The castle bathhouse itself was filled with folklore. Film star Nick Nolte was said to have passed out towels in the late 1950s as a student at Westside High. And then there was the penthouse on the top floor. It was notorious for its nighttime indoor sports.
THE FINAL DECADES of Peony had many sunny memories, but dark shadows seem to edge closer. The amusement park began in the 1950s with a huge miniature golf course and places like Funderland and Wonderland, and giant rides were added in 1972. There were thousands of thrilling rides, and two deadly ones.
On Aug. 4, 1978, a 13-year-old boy fell to his death when the cage opened on the Skydiver. Two other children managed to survive as they clung to the capsule. Almost exactly a decade later, tragedy struck again with a fatal fall off the Hurricane ride.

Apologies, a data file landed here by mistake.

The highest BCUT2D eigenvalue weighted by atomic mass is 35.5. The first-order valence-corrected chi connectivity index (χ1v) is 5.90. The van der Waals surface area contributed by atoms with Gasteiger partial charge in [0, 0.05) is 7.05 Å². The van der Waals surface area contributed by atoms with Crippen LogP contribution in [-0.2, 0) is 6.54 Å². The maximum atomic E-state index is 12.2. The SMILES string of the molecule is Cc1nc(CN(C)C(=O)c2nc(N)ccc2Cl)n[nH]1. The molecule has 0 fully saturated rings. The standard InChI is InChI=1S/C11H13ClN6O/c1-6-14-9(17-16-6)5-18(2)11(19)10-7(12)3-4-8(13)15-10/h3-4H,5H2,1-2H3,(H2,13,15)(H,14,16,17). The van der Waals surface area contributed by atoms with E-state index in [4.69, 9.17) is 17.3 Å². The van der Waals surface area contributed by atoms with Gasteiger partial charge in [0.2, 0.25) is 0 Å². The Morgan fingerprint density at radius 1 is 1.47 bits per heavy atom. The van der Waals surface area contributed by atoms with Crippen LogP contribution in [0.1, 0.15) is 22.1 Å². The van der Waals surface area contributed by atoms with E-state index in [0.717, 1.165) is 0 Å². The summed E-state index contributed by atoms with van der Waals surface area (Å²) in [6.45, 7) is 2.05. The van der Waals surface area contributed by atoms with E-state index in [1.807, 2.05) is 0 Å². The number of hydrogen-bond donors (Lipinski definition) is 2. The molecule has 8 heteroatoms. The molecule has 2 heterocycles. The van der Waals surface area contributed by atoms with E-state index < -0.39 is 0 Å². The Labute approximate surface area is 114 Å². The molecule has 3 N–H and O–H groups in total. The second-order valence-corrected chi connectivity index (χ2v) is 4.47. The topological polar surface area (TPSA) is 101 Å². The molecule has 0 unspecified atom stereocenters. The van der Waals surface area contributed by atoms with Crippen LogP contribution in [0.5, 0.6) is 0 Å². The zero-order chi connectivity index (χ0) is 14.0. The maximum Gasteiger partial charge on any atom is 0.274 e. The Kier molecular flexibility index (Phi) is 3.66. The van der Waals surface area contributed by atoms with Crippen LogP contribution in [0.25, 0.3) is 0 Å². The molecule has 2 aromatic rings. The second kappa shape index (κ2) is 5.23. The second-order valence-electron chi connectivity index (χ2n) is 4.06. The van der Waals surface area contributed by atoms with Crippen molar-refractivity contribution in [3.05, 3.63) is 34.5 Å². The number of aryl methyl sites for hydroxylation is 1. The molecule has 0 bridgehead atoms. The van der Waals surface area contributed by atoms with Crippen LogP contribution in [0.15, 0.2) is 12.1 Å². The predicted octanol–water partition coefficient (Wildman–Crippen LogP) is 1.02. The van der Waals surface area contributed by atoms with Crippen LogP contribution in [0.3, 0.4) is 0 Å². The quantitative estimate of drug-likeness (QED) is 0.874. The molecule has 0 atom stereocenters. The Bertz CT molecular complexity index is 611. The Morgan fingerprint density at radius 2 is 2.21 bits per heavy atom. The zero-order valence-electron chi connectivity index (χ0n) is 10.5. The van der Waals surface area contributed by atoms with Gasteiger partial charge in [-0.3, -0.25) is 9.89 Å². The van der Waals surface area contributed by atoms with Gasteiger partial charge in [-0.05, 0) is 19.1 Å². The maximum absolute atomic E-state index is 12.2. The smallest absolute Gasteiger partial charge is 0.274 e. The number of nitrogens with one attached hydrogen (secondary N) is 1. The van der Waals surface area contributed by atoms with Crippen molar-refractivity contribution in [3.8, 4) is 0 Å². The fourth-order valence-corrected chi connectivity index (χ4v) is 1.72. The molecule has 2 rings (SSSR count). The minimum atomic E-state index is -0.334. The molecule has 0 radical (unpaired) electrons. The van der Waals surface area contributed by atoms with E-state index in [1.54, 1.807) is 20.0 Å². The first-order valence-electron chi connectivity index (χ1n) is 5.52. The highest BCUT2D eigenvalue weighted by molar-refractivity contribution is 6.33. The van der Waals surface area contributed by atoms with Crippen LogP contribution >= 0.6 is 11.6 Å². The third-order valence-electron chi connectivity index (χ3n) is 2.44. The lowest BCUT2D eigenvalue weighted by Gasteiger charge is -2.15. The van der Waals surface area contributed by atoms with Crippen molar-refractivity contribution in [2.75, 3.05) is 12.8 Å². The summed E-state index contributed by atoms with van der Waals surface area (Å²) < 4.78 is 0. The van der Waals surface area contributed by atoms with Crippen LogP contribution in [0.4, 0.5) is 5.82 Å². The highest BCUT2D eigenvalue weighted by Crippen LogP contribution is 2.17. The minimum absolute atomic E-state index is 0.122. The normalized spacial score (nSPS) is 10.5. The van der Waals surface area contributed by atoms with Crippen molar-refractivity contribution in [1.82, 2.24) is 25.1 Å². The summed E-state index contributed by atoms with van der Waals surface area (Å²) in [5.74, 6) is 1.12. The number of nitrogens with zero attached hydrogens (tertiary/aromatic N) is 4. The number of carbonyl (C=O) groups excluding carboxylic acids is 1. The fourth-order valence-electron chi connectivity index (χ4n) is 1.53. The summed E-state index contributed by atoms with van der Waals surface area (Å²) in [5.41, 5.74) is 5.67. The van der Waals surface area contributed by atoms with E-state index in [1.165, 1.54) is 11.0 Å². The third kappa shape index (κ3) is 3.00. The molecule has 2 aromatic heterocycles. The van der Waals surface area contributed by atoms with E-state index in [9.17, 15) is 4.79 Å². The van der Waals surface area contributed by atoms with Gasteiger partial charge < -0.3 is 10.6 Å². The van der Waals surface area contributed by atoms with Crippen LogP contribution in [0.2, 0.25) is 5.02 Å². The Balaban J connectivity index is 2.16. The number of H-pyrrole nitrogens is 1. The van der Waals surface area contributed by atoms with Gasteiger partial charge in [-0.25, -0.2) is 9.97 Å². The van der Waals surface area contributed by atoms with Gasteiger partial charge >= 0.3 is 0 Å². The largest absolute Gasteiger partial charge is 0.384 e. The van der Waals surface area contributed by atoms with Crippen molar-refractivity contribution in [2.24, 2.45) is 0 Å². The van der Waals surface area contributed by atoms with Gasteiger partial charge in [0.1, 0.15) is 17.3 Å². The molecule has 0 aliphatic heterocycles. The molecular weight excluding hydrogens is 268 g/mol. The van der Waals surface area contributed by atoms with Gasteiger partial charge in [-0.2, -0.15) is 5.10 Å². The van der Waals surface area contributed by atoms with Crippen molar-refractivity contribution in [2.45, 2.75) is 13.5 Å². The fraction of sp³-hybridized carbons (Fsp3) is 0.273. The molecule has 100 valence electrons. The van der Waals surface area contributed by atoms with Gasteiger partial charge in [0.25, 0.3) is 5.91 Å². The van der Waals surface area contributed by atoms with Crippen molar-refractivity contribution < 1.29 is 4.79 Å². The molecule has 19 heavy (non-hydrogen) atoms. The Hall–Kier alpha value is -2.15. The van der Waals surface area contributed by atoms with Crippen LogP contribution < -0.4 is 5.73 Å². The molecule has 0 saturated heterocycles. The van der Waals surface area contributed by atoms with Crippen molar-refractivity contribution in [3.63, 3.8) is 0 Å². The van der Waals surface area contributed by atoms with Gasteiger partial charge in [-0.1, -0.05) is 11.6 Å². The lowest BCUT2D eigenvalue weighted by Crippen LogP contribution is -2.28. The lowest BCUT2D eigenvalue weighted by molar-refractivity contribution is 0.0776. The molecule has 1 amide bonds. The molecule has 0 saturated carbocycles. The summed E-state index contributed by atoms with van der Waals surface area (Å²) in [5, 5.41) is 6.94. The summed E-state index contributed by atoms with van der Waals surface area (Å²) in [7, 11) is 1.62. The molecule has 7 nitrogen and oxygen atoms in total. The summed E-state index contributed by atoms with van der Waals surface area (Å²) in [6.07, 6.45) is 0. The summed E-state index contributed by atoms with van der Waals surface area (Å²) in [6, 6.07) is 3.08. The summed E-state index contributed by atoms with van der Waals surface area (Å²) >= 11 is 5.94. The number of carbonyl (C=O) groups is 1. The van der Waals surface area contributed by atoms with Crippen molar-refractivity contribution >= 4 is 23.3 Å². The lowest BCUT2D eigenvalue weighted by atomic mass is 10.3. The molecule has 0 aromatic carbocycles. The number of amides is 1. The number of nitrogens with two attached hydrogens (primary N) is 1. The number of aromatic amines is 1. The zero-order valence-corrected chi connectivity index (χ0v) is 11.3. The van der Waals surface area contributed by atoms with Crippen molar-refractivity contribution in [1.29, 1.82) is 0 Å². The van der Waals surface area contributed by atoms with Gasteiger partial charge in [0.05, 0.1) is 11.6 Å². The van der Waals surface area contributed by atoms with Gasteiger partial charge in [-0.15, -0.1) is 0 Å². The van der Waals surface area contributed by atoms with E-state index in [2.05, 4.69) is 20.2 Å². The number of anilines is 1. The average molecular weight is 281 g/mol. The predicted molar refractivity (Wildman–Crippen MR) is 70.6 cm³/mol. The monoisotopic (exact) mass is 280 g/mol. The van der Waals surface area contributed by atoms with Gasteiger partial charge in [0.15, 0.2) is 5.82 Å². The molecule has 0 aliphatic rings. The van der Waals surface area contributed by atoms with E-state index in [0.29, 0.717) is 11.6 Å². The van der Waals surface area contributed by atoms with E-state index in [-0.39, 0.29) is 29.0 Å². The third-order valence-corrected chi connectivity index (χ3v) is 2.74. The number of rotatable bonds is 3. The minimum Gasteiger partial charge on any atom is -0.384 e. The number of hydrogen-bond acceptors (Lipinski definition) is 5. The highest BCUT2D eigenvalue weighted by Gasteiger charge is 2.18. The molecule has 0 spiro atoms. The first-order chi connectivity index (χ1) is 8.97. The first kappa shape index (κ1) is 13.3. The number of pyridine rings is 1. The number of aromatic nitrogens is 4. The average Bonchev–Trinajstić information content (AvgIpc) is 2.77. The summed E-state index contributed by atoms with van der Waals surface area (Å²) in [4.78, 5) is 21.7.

There was even death in the political arena at the park. On March 8, 1987, the Royal Terrace was the stage for the fatal final appearance of Nebraska’s greatest Jewish politician.
U.S. Sen. Ed Zorinsky appeared at the annual Omaha Press Club Gridiron Show and did a spoof on rumors of him switching back to the Republican Party, singing a takeoff on “The Great Pretender.” He ended his ballroom performance with a quick soft-shoe dance, but within a half-hour the 58-year-old senator collapsed at the Royal Terrace and died from a heart attack.
The ballroom had a history of hosting men who made history. Presidential candidate Jimmy Carter appeared there in 1975, and the Omaha native he defeated, former President Gerald Ford, spoke at Peony in 1978. Just years before the final curtain, President George H.W. Bush visited the ballroom in 1990.